Say what you will about it but the Kontinental Hockey League cannot be ignored. 

If you don’t believe that you haven’t read about Ilya Kovalchuk defecting to SKA St. Petersburg.

The Hockey News’ Michael Traikos is one with an Argus eye on the emigration of NHL players back to Russia.

His piece in the September 9th issue, “The Rising Red Retreat,” offers worthwhile insights.

Here are some excerpts.

Imagine a league without any Russians, No Alex Ovechkin, who won the Hart Trophy this year.  No Sergei Bobrovsky, who won the Vezina. 

That’s where the NHL appears to be heading. 

Even before Ilya Kovalchuk walked away from $77 million to play in the Kontinental League, the number of Russians in the NHL had dropped from an all-time high of 73 in 2000-01 to 29 last season, which was the lowest since 1991-92. 

With only eight Russians selected in this year’s NHL draft, expect that number to continue to fall.

In other words, the NHL is in danger of becoming the Nyet Hockey League. 

“The NHL is going to have to take notice of this because they’re going to lose a lot of Russian players,” says Michael Garnett, a former NHL goalie who’s played in the KHL the past six seasons.  “Obviously with Kovalchuk leaving, it’s happening.”

When Garnett decided to play in Russia in 2008-09, it was a no-frills league that posed no real threat to the NHL. 

Players flew commercial, often landing the day of the game, and slept in single-bed motels. 

Although the hockey and money were decent, the attention to detail was often lacking. 

Today, that has changed.  The KHL, which has adopted a hard salary cap (approximately $36 million), now broadcasts its games to 25 countries. 

“When I first got here, it wasn’t organized or anything,” explains Garnett, who plays for Traktor Chelyabinsk.  “The website for the league wasn’t even updated.  You couldn’t figure out what the scores were or track stats.  It was very difficult.  Now, it’s first-class, professional.  We’re chartering and stay in either a Marriot or Hilton.  It’s been a huge improvement.”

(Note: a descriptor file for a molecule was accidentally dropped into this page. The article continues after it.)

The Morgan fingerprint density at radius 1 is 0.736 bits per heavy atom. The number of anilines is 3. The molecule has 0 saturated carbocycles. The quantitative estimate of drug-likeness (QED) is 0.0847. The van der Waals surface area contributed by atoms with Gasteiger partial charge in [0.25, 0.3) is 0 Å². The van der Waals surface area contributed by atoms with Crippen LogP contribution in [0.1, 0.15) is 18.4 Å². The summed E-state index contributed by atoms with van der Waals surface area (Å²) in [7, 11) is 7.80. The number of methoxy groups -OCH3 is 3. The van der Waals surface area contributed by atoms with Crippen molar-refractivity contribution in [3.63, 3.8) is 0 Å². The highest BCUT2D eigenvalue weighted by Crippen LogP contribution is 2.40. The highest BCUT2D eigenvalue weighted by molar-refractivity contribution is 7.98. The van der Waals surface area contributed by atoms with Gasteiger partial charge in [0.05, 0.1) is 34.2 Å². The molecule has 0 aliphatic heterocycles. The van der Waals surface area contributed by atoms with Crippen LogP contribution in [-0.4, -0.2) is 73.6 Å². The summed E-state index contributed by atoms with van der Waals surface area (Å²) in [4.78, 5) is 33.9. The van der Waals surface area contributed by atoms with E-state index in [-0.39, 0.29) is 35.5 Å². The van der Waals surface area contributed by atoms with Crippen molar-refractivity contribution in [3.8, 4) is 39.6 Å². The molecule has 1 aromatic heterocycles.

In the past, money played the biggest part in convincing the odd NHLer to play in the League.  But one GM said that having Kovalchuk over there could be just as much of an influence. 

“It’s certainly a legitimate source and a credible league,” adds Jim Rutherford, “But for the most part, the Ponikarovskys and the Antropovs who went there had waited to see if they would get an NHL contract.”

Indeed, aside from Kovalchuk, the KHL has mostly been poaching third and fourth-liners. 

Winnipeg Jets center Alexander Burmistrov signed with Ak Bars Kazan because he was promised more playing time, while Toronto Maple Leafs left winger Leo Komarov returned to Moscow Dynamo. 

“I don’t see it as a trend, but I can tell you that the so-called attacks on Russian players continues,” says agent Mark Gandler, who represents both Burmistrov and Komarov.  “And it will continue for as long as they have money over there.  But they’re not just chasing money.  They’re also playing a top role on the team.”

The most recent NHL lockout allowed Russians to return home and see how the KHL had changed and grown from a mom-and-pop operation into a 28-team league that has plans of franchising out to 60 teams across Europe. 

“It’s a real threat.  Not just for Russians, but all European players.”